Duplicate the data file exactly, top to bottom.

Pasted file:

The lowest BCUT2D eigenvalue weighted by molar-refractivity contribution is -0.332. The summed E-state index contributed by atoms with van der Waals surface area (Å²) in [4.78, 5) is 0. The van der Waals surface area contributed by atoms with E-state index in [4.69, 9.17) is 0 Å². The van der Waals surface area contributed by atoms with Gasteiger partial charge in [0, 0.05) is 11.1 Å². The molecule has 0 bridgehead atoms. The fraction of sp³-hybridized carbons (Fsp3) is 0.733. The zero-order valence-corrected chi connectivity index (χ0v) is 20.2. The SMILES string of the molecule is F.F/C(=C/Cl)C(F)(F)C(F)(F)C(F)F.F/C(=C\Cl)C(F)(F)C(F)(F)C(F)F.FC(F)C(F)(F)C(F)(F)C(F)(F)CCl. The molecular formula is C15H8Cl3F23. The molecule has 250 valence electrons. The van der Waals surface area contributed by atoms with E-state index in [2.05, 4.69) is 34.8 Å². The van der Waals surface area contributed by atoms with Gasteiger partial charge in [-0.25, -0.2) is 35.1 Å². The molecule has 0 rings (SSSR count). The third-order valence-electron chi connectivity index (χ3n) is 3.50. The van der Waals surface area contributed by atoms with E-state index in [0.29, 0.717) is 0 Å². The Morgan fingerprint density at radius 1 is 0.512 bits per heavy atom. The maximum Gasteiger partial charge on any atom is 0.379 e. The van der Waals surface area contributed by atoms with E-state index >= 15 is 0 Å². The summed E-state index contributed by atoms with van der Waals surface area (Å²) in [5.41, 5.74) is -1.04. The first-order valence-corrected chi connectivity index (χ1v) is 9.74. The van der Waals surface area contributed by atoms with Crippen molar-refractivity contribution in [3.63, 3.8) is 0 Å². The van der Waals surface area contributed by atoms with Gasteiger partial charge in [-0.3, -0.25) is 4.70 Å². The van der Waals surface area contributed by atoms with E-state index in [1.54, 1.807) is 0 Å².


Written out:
The lowest BCUT2D eigenvalue weighted by molar-refractivity contribution is -0.332. The summed E-state index contributed by atoms with van der Waals surface area (Å²) in [4.78, 5) is 0. The van der Waals surface area contributed by atoms with E-state index in [4.69, 9.17) is 0 Å². The van der Waals surface area contributed by atoms with Gasteiger partial charge in [0, 0.05) is 11.1 Å². The molecule has 0 bridgehead atoms. The fraction of sp³-hybridized carbons (Fsp3) is 0.733. The zero-order valence-corrected chi connectivity index (χ0v) is 20.2. The SMILES string of the molecule is F.F/C(=C/Cl)C(F)(F)C(F)(F)C(F)F.F/C(=C\Cl)C(F)(F)C(F)(F)C(F)F.FC(F)C(F)(F)C(F)(F)C(F)(F)CCl. The molecular formula is C15H8Cl3F23. The molecule has 250 valence electrons. The van der Waals surface area contributed by atoms with E-state index in [2.05, 4.69) is 34.8 Å². The van der Waals surface area contributed by atoms with Gasteiger partial charge in [-0.25, -0.2) is 35.1 Å². The molecule has 0 rings (SSSR count). The third-order valence-electron chi connectivity index (χ3n) is 3.50. The van der Waals surface area contributed by atoms with E-state index in [0.29, 0.717) is 0 Å². The Morgan fingerprint density at radius 1 is 0.512 bits per heavy atom. The maximum Gasteiger partial charge on any atom is 0.379 e. The van der Waals surface area contributed by atoms with E-state index >= 15 is 0 Å². The summed E-state index contributed by atoms with van der Waals surface area (Å²) in [5.41, 5.74) is -1.04. The first-order valence-corrected chi connectivity index (χ1v) is 9.74. The van der Waals surface area contributed by atoms with Crippen molar-refractivity contribution in [3.63, 3.8) is 0 Å². The van der Waals surface area contributed by atoms with Gasteiger partial charge in [-0.3, -0.25) is 4.70 Å². The van der Waals surface area contributed by atoms with E-state index in [1.54, 1.807) is 0 Å².